Juli 29, 2009
Physicists at New York University (NYU), US have developed a technique to record three-dimensional movies of microscopic systems, such as biological molecules, through holographic video. The technique, developed in the laboratory of NYU Physics Professor David Grier, is comprised of two components: making and recording the images of microscopic systems and then analyzing these images. To generate and record images, the researchers created a holographic microscope. It is based on a conventional light microscope, which uses a collimated laser beam instead of on an incandescent illuminator.
When an object is placed into path of the microscope’s beam, the object scatters some of the beam’s light into a complex diffraction pattern. The scattered light overlaps with the original beam to create an interference pattern reminiscent of overlapping ripples in a pool of water. The microscope then magnifies the resulting pattern of light and dark and records it with a conventional digital video recorder. Each snapshot in the resulting video stream is a hologram of the original object. Unlike a conventional photograph, each holographic snapshot stores information about the three-dimensional structure and composition of the object that created the scattered light field. The recorded holograms appear as a pattern of concentric light and dark rings.
For analyzing the images the researchers based their work on a quantitative theory, the Lorenz-Mie theory, which maintains that the way light is scattered can reveal the size and composition of the object that is scattering it.
The application of the technique ranges from research in fundamental statistical physics to analyzing the composition of fat droplets in milk.
In the microscope, a laser beam illuminates the sample. Light scattered by the sample creates an interference pattern which is magnified and recorded. Then measurements of the particle’s position, size, and refractive index are obtained.
Juni 29, 2009
Wyatt Technology Corporation will host its 20th Annual International Light Scattering Colloquium (ILSC) on October 19-20, 2009 at the Four Seasons Biltmore Resort in Santa Barbara, California, US. The event will welcome an array of high-profile speakers including Nobel Prize winner, Professor Robert Grubbs. In conjunction with the 20th annual ILSC, Wyatt Technology will also be hosting an Eclipse Field Flow Fractionation – MALS Focus Meeting on October 21, 2009. In this meeting the application focus will be proteins, biopolymers and liposome/virus particles.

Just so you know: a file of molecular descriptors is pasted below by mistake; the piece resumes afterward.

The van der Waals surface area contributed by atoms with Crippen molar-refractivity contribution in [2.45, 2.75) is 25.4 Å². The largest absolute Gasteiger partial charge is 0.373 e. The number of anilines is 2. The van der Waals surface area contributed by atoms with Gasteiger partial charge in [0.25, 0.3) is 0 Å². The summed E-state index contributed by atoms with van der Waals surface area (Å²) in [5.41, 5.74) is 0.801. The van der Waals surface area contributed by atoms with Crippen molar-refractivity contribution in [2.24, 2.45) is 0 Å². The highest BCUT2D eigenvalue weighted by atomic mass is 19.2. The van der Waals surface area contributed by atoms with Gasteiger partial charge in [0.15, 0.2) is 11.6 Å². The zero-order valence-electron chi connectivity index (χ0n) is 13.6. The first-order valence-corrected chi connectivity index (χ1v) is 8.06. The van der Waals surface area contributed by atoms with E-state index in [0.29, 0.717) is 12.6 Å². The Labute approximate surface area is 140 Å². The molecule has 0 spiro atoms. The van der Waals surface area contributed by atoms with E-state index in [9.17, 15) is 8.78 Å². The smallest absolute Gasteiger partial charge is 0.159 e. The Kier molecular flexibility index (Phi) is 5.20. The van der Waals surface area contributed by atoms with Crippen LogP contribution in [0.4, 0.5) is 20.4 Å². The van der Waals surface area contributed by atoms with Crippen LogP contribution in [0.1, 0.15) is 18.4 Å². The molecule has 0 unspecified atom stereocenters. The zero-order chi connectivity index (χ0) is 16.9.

April 6, 2009
Researchers at the University of Rochester have developed a novel optical technique that permits rapid analysis of single human immune cells using only light. Andrew Berger, associate professor of optics and his graduate student Zachary Smith integrated Raman and angular-scattering microscopy into a single system, which they call IRAM. This is the first time clear differences between two types of immune cells have been seen using a microscopy system that gathers chemical and structural information by combining two previously distinct optical techniques, according to Berger. „Conceptually it’s pretty straightforward – you shine a specified wavelength of light onto your sample and you get back a large number of peaks spread out like a rainbow,“ says Berger. „The peaks tell you how the molecules you’re studying vibrate and together the vibrations give you the chemical information.“ Until now scientists have not had a non-invasive way to see how human cells, like T cells or cancer cells, activate individually and evolve over time.
IRAM scattering data from a single granulocyte.
IRAM scattering data from a single lymphocyte. Clear differences are visible when compared to data from a granulocyte.
Januar 9, 2009
From Sunday April 5 to Wednesday April 8, 2009 the Focus on Microscopy (FOM) conference will take place in Krakow, Poland. It is the continuation of a yearly conference series presenting the latest innovations in optical microscopy and its application in biology, medicine and the material sciences. Key subjects are the theory and practice of 3D optical imaging, related 3D image processing, and reporting especially on developments in resolution and imaging modalities. The FOM conference also covers the rapidly advancing fluorescence labeling techniques for the confocal and multiphoton 3D imaging of live- biological-specimens. A technical exhibition will be a special feature of this year’s conference in Krakow.
Upcoming topics will cover:
– Confocal and multiphoton-excitation microscopy
– Novel illumination and detection strategies
– Fluorescence: new labels, fluorescent proteins, quantum dots, single molecule
– Time-resolved fluorescence: FRET, FRAP, FLIM, FCS
– Coherent non-linear microscopy: SHG, THG, SFG, CARS
– Raman, light scattering microscopy
– Multi-dimensional imaging
– Sub-wavelength resolution: near field microscopy, STED, PALM
– Laser manipulation, ablation and microdissection, photoactivation
– Optical tools in genomics, proteomics, phenomics, cytometry
– Magnetic resonance and X-ray microscopy
– Image processing and visualization
– Live cell and whole tissue imaging
The conference will take place at the Jagiellonian University Auditorium Maximum, ul. Krupnicza 35, in the center of Krakow.
Details for registration, abstract submission, deadlines, etc. will soon be available on:
Krakow, Poland (source: pixelio.de)